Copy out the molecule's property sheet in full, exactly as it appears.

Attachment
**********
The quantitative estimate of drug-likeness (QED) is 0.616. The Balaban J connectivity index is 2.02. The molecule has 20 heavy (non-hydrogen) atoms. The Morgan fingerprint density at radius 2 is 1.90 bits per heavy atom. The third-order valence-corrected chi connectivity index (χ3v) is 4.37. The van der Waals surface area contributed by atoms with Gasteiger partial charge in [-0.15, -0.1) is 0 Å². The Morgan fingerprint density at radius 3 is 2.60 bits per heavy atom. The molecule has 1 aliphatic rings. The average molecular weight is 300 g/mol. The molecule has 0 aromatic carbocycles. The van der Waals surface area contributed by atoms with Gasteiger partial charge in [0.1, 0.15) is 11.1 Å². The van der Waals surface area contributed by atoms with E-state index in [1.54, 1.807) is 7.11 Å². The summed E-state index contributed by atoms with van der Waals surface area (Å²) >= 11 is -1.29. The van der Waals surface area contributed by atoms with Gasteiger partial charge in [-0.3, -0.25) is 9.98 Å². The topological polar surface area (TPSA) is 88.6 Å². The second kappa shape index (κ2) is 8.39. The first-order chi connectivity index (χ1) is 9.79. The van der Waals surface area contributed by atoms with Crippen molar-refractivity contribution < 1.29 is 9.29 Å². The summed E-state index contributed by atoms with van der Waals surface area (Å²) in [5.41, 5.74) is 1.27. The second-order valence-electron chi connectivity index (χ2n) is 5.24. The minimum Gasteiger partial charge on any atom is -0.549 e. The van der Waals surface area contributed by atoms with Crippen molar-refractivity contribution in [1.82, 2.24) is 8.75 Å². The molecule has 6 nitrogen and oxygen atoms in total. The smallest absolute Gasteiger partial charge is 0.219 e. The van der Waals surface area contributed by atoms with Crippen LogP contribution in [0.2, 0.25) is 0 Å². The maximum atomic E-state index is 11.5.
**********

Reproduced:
The quantitative estimate of drug-likeness (QED) is 0.616. The Balaban J connectivity index is 2.02. The molecule has 20 heavy (non-hydrogen) atoms. The Morgan fingerprint density at radius 2 is 1.90 bits per heavy atom. The third-order valence-corrected chi connectivity index (χ3v) is 4.37. The van der Waals surface area contributed by atoms with Gasteiger partial charge in [-0.15, -0.1) is 0 Å². The Morgan fingerprint density at radius 3 is 2.60 bits per heavy atom. The molecule has 1 aliphatic rings. The average molecular weight is 300 g/mol. The molecule has 0 aromatic carbocycles. The van der Waals surface area contributed by atoms with Gasteiger partial charge in [0.1, 0.15) is 11.1 Å². The van der Waals surface area contributed by atoms with E-state index in [1.54, 1.807) is 7.11 Å². The summed E-state index contributed by atoms with van der Waals surface area (Å²) >= 11 is -1.29. The van der Waals surface area contributed by atoms with Gasteiger partial charge in [-0.3, -0.25) is 9.98 Å². The topological polar surface area (TPSA) is 88.6 Å². The second kappa shape index (κ2) is 8.39. The first-order chi connectivity index (χ1) is 9.79. The van der Waals surface area contributed by atoms with Crippen molar-refractivity contribution < 1.29 is 9.29 Å². The summed E-state index contributed by atoms with van der Waals surface area (Å²) in [5.41, 5.74) is 1.27. The second-order valence-electron chi connectivity index (χ2n) is 5.24. The minimum Gasteiger partial charge on any atom is -0.549 e. The van der Waals surface area contributed by atoms with Crippen molar-refractivity contribution in [1.82, 2.24) is 8.75 Å². The molecule has 6 nitrogen and oxygen atoms in total. The smallest absolute Gasteiger partial charge is 0.219 e. The van der Waals surface area contributed by atoms with Crippen LogP contribution in [0.2, 0.25) is 0 Å². The maximum atomic E-state index is 11.5.